I haven’t been blogging much because I’m on an intensive 5 day shoot covering Nashville and Memphis as part of my project to document the 100 largest U.S. cities. I’ve been posting brief sporadic notes on my trip here.
I’ve been trying to get a good perspective and sense for what both Nashville and Memphis are about by shooting all of the major tourist destinations, as well as a lot of lesser known but interesting subjects as well (like an abandoned Federal prison in Tennessee or the Tennessee Music Valley wax museum). I got into Memphis yesterday, and in addition to shooting the Brooks Museum and Graceland (both of which have excellent open photography policies) shot some amazing blues musicians playing on Beale Street last night.
Overall my experience with shooting in Nashville and Memphis has been very positive. All of the live music venues here seem to have no problem with photography. Even the Grand Ole Opry, perhaps the biggest act in the state, allows photography (I got some great shots of Carrie Underwood and Emmylou Harris on Saturday night).
It’s going to take me a while to get all of these shots processed once I get back as I’m horribly behind on my photo processing.
But I was disappointed this morning to learn that the National Civil Rights Museum in Memphis (which is housed in the motel building where Dr. King was assassinated at) that I was going to visit this morning does not allow photography. From their website:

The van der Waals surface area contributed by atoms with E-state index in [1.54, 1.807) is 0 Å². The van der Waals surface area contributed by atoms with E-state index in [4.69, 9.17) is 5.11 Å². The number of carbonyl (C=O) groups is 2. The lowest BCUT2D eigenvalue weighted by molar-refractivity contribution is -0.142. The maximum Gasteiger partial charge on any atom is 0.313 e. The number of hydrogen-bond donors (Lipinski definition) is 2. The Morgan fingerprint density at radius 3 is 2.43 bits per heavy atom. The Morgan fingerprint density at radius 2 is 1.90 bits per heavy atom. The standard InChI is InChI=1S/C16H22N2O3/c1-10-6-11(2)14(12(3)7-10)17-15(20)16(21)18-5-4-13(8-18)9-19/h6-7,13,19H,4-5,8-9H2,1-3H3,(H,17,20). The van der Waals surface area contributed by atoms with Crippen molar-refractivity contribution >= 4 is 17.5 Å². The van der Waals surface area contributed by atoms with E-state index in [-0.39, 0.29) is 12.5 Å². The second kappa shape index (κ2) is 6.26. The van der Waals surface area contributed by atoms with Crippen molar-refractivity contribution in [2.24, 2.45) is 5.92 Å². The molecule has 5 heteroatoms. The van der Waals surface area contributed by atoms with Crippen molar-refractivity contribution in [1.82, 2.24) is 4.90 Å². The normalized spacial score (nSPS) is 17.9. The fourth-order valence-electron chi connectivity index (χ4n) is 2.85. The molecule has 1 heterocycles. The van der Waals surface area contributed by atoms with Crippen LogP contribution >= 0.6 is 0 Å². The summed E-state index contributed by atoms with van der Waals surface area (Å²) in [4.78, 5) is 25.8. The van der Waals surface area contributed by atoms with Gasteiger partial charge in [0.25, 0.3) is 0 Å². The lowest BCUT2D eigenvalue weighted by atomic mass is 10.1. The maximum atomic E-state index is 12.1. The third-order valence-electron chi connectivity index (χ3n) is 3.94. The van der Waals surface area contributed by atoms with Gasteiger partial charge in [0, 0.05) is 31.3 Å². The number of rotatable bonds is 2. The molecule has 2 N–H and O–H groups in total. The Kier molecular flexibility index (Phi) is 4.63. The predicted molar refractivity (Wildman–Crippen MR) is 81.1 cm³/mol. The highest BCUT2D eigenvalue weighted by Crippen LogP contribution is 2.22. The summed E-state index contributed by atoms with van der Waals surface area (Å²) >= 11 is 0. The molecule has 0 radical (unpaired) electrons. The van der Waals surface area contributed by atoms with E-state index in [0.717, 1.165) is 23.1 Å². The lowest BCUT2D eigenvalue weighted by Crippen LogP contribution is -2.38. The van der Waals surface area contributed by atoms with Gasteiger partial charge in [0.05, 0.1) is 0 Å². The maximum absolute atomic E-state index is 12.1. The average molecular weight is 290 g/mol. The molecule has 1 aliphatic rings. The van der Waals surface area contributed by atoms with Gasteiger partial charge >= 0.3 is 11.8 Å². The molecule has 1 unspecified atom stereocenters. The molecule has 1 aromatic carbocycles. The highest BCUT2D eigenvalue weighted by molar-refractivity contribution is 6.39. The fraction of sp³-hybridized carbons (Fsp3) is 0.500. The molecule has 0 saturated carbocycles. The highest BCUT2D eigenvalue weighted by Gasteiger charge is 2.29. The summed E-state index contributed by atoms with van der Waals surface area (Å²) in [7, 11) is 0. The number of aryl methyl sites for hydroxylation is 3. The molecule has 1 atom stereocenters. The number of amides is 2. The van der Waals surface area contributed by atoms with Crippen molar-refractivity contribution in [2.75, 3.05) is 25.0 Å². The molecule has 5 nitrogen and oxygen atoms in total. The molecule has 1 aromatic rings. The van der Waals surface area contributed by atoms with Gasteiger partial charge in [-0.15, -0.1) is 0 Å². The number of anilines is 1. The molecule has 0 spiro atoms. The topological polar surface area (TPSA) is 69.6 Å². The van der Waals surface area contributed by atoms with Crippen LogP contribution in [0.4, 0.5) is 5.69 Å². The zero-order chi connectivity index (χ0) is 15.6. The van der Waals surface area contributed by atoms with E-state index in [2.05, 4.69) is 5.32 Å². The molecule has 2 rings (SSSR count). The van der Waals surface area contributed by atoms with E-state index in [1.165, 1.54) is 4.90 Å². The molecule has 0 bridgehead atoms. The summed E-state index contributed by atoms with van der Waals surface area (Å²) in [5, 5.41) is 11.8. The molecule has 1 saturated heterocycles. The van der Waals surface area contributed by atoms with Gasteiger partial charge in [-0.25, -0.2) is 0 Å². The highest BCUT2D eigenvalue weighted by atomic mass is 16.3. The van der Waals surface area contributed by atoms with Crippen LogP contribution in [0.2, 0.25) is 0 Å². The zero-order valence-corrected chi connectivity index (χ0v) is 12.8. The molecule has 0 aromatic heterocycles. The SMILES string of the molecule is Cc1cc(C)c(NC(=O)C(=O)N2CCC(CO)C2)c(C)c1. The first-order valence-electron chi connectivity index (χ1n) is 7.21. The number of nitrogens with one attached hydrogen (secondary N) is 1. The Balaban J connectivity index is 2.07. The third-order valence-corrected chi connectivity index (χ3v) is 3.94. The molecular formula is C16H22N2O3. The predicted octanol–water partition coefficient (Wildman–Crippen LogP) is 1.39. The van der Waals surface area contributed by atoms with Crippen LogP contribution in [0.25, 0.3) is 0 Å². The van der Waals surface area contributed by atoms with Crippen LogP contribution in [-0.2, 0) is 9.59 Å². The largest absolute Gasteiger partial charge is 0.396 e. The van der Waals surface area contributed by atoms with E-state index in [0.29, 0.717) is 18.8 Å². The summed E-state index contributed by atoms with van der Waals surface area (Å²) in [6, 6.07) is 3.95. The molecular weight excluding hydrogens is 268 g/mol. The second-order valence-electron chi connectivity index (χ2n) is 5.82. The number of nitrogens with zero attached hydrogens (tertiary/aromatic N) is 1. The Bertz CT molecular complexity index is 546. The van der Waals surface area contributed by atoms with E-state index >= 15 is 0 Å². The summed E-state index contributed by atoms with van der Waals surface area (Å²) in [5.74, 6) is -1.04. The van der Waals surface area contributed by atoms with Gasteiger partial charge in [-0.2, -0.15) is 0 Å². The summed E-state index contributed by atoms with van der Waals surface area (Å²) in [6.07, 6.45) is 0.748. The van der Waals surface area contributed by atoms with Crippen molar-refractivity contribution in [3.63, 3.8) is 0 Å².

Cameras and Video: Photography and videotaping inside the Museum is prohibited. All cameras should be checked in with Security before entering the exhibits. Media must be credentialed 48 hours in advance and requests should be forwarded to the Office of Marketing and Communication at (901) 521-9699, ext. 292.
I can think of very few things more important to document than the Civil Rights movement in America. It is disappointing to me that the museum would prohibit photos there and prohibit people from sharing information about this movement online and as broadly across the world as possible. It looks like I will only be getting a shot of the outside of the museum today.
Of all the museums that don’t allow photography that I am aware of, this is one of the ones that I think makes the least sense. Hopefully someday they will reconsider this backwards policy and realize that allowing people to take photos there is a big part of publicizing the history and message of civil rights to the world at large.
Happy Martin Luther King Day to everyone!